Thursday, 2 May 2013

Once upon a tome...



Hang out the flags, I've got an idea for a story.
We tend to see events and perspectives from the beginning of things, without always appreciating the beginning (or the ending) before the beginning.

Sometimes, it's the 'why'.

Why was the 'wicked fairy' in Sleeping Beauty wicked?
What drove Laurie Lee to start his journey in As I Walked Out One Midsummer Morning?
What made Craig Campbell choose his way of life in Sinclair Macleod's The Reluctant Detective series?

When it comes to novels, I think that authors juggle three distinct needs.

What does the reader actually need to know, what does you need them to know, and (still with me?) what do you need to know purely for yourself?

Initially, in my Brit thriller, Standpoint, I alluded to main character Thomas Bladen's difficult childhood. But the more I wrote, the more I wanted to know what actually went on. So I explored that and some of those formative events filtered through to the manuscript. That way the reader can trace a thread all the way from who my protagonist is all the way back to some of the experiences that moulded his behaviour.

Even if you're writing about a baby, its home environment and the attitude of its parents (which will contribute to its conditioning and the life awaiting it) owe a debt to the past.


I'm in the process of submitting two novels to agents / publishers (at time of writing, I haven't decided which road to take). To complicate things further, each book is a different genre. Standpoint is a thriller about a civilian who joins the UK's Surveillance Support Unit, while Scars and Stripes is a transatlantic comedy drama set in the 1980s. 

Being back on the submissions trail, it's easy to buy into the notion that I'm there at the beginning. Except that I'm not. My trusty spreadsheet reminds me that I've been contracted four times for other books, and offered a further three contracts (at different times) for a fantasy novel, Covenant, that I eventually chose to self-publish.

As writers we tend to see ourselves at the start of something, which can be energising or daunting depending on how you feel about that all-important next stage. But it's important to recognise the steps and individuals (seen and unseen) that brought us to this point. 

The journey of a thousand miles may well begin with the first step, but let's not forget all the other journeys that put us there, willing and able.

7 comments:

  1. That's a really good point. Single journeys are usually no such thing. The first step is never really the start. I shall remember that!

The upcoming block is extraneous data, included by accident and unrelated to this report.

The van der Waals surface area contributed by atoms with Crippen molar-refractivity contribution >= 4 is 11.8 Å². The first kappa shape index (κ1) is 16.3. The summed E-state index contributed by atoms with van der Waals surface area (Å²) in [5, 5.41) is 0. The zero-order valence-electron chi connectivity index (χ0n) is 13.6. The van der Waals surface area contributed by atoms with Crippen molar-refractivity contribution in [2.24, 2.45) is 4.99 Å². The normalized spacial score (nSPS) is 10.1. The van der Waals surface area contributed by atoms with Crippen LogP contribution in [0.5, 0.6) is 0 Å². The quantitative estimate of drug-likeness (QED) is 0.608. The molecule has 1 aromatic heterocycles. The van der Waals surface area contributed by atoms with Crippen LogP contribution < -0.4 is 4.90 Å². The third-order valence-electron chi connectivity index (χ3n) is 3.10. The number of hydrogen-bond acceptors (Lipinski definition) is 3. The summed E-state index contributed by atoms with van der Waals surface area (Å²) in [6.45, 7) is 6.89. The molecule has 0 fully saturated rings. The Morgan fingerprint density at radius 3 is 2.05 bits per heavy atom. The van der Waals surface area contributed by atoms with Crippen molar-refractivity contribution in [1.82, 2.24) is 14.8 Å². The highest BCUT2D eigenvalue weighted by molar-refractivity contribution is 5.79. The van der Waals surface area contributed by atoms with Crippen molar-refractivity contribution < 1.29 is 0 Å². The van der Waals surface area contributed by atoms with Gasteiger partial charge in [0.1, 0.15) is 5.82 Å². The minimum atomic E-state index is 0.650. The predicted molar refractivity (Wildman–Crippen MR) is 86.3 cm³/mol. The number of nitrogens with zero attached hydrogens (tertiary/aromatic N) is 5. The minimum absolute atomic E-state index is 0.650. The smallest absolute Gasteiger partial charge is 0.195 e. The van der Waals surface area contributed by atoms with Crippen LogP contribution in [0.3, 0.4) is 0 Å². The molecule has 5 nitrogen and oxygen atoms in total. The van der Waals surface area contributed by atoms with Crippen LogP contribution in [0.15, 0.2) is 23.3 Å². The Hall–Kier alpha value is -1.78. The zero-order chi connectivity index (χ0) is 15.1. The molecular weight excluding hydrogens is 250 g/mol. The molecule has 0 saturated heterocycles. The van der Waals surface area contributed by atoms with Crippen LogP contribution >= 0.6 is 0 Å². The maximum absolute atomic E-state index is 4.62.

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    1. The flip side of that, of course, is that no journey is an end in itself. Each staging post, whether positive or negative, is part of a greater journey.

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  2. I'm not going to comment on the actual content of your post. I'm just going to jump up and down excitedly while screaming, "SCARS AND STRIPES! SCARS AND STRIPES! SCARS AND STRIPES!" I can't wait to rush down to the only bookstore in my county and buy the hardcover.

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    1. Ah, the welcoming optimism of Americans! I've cast my bread to the wind, so let's see what occurs.

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  3. I'd like to write something wise and wonderful, but it's Sunday afternoon and I'm tired, so I'll just say I'm with Motheroad, screaming, 'Scars and Stripes! Scars and Stripes!' Although I'm not jumping up and down, because as I said, I'm tired. On the subject of Mr T's books, left a review for you for the very brilliant The Covenant.
    x

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    1. Hi Deb, thanks for your comment for your review of Covenant. I have high hopes for Scars & Stripes, so we're all waiting for it to find a happy home in the publishing world. Meantime, if you, Chloe or 'Mother' ever fancy being beta readers, a review Word doc or PDF is there for the asking.

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  4. So true. I always find it fascinating wondering what may have been if I'd done something different, chose differently at some point - would I still make it to the same point? And you're right, it does always feel like the beginning! :)

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